Arianespace successfully launched its fourth Ariane 5 mission of the year with the deployment of two more telecommunication satellites from the European Spaceport in Kourou on Thursday. The launch of Intelsat 33e and Intelsat 36 marked the heaviest launch to date for the European workhorse, with liftoff in the middle of the launch window at 22:17 UTC.
Ariane 5 Launch:
The Ariane 5 ECA (Cryogenic Evolution type A) – the most powerful version in the Ariane 5 range of rockets – was employed once again for this flight, a vehicle that is an improved version of the generic Ariane 5 launcher.
Those improvements relate mainly to the structure of the Ariane 5, allowing for an increased thrust and ability to carry heavier payloads into orbit.
Designed to place payloads weighing up to 9.6 tonnes into GTO, this increased capacity allows the Ariane 5 ECA to handle dual launches of very large satellites.
Given Arianespace now enjoys a full family of launch vehicles.
With the introduction of Soyuz at the Spaceport in 2011, Arianespace’s family was joined by the lightweight Vega vehicle, following her successful debut in 2012.
Arianespace will also be at the center of a new launch vehicle, the Ariane 6, which has been approved by the ESA members.
This latest mission was designated Flight VA232 in Arianespace’s launcher family numbering system and was the 231st Ariane mission since this series of vehicles entered operation in 1979.
T-0 targetted the start of a 45-minute launch window at the Ariane Launch Complex No. 3 (ELA 3). However, a boat in the range delayed the T-0 to the middle of the window.
The Ariane 5 mission had a total payload lift performance of 10,735 kg – which is a new record upmass number for an Ariane 5 mission to Geostationary Transfer orbit – by 5 kg.
This total included the two Intelsat satellites, as well as the launcher’s SYLDA dual-payload deployment system and the protective payload fairing.
The launch profile for the Ariane 5 began with lift off around seven seconds after the ignition of the main stage cryogenic engine at T-0, with the two solid-propellant boosters ignited, enabling liftoff.
The launcher first climbed vertically for 6 seconds, then rotated towards the East. It maintained an attitude that ensured the axis of the launcher remained parallel to its velocity vector, in order to minimize aerodynamic loads throughout the entire atmospheric phase, until the solid boosters are jettisoned.
The fairing protecting the payload was jettisoned at T+200 seconds.
Once this first part of the flight was completed, the onboard computers optimized the trajectory in real time, minimizing propellant consumption to bring the launcher first to the intermediate orbit targeted at the end of the main stage propulsion phase, and then the final orbit at the end of the flight of the cryogenic upper stage.
The main stage splashed down off the coast of Africa in the Atlantic Ocean (in the Gulf of Guinea).
At orbital injection, the launcher will have attained a velocity of approximately 9,365 meters/second, and was at an altitude of 640 kilometers.
Riding as the upper passenger in Ariane 5’s payload arrangement was Intelsat 33e. It was released approximately 28 minutes into the mission.
The spacecraft was built by Boeing using a 702MP platform, and will operate from an orbital position of 60 deg. With an estimated liftoff mass of 6,600 kg, this bird was the 52nd satellite built by Boeing (or its predecessors) to be launched by Arianespace.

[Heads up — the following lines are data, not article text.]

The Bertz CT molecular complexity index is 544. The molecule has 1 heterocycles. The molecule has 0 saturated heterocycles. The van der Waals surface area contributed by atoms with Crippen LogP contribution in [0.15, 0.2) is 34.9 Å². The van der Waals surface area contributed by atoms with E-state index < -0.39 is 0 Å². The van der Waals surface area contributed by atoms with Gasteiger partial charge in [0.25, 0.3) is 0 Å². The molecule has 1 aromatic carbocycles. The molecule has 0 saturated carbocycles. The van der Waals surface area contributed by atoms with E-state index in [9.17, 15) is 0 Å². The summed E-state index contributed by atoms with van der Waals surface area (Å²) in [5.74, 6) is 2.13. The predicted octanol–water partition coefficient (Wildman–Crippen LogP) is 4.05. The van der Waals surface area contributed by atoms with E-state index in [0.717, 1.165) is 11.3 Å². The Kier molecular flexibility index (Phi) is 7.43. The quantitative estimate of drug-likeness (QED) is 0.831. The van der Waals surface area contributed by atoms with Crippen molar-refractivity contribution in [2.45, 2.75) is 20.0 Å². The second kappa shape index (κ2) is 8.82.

Intelsat 33e is the second satellite in Intelsat’s next-generation, high-throughput Intelsat EpicNG series, joining Intelsat 29e – which was successfully lofted on an Ariane 5 mission performed in January.
Once in orbit, Intelsat 33e will meet the broadband demand for carrier-grade telecom services, enterprise networks, aeronautical connectivity and media services.
Sporting 20 C-band and 249 Ku-band transponders (36 MHz equivalent) and a 450 MHz Ka-band, the satellite is expected to serve in orbit for 15 years.
The second passenger was also an Intelsat bird, marking what is now a 30-year association between Arianespace and the satellite company.
In total, Intelsat 33e and Intelsat 36 were the 57th and 58th Intelsat satellites to be lofted by Arianespace, continuing a relationship that started with Intelsat 507’s launch in October 1983.
Deployed from Ariane 5’s lower passenger position, Intelsat 36 was built by SSL (Space Systems/Loral) on a 1300 platform in Palo Alto, California.
It was the 56th satellite using an SSL platform (and 50th with the 1300 configuration) to be launched by Arianespace.
Set to serve for 15 years, the satellite includes 34 Ku-band transponders and 10 C-band transponders.
The Ku-band payload was built to support MultiChoice, the leading direct-to-home platform in South Africa.
The C-band payload spot beams cover high traffic telecom centers in Europe, Central Africa, the Middle East, Asia and Australia; and a C-band wide beam provides coverage over sub-Saharan Africa for data and media services.
With a liftoff mass of around 3,253 kg, Intelsat 36 has a role in enhancing Intelsat’s media neighborhoods serving the South African and Indian Ocean region when starting operations from its 68.5 deg. East orbital position – where the satellite will be co-located with Intelsat 20, which was launched by Arianespace in August 2012.
The satellite’s separation occurred approximately 41 minutes after liftoff – completing the Ariane 5 mission.
“I would like to thank and congratulate the teams at Intelsat, Arianespace, and SSL who contributed to the successful launch of Intelsat 36,” said John Celli, president of SSL. “We are pleased to hear that the satellite, which is the second that we have delivered for Intelsat this year, is functioning according to plan.”
(Images via Arianespace and Intelsat).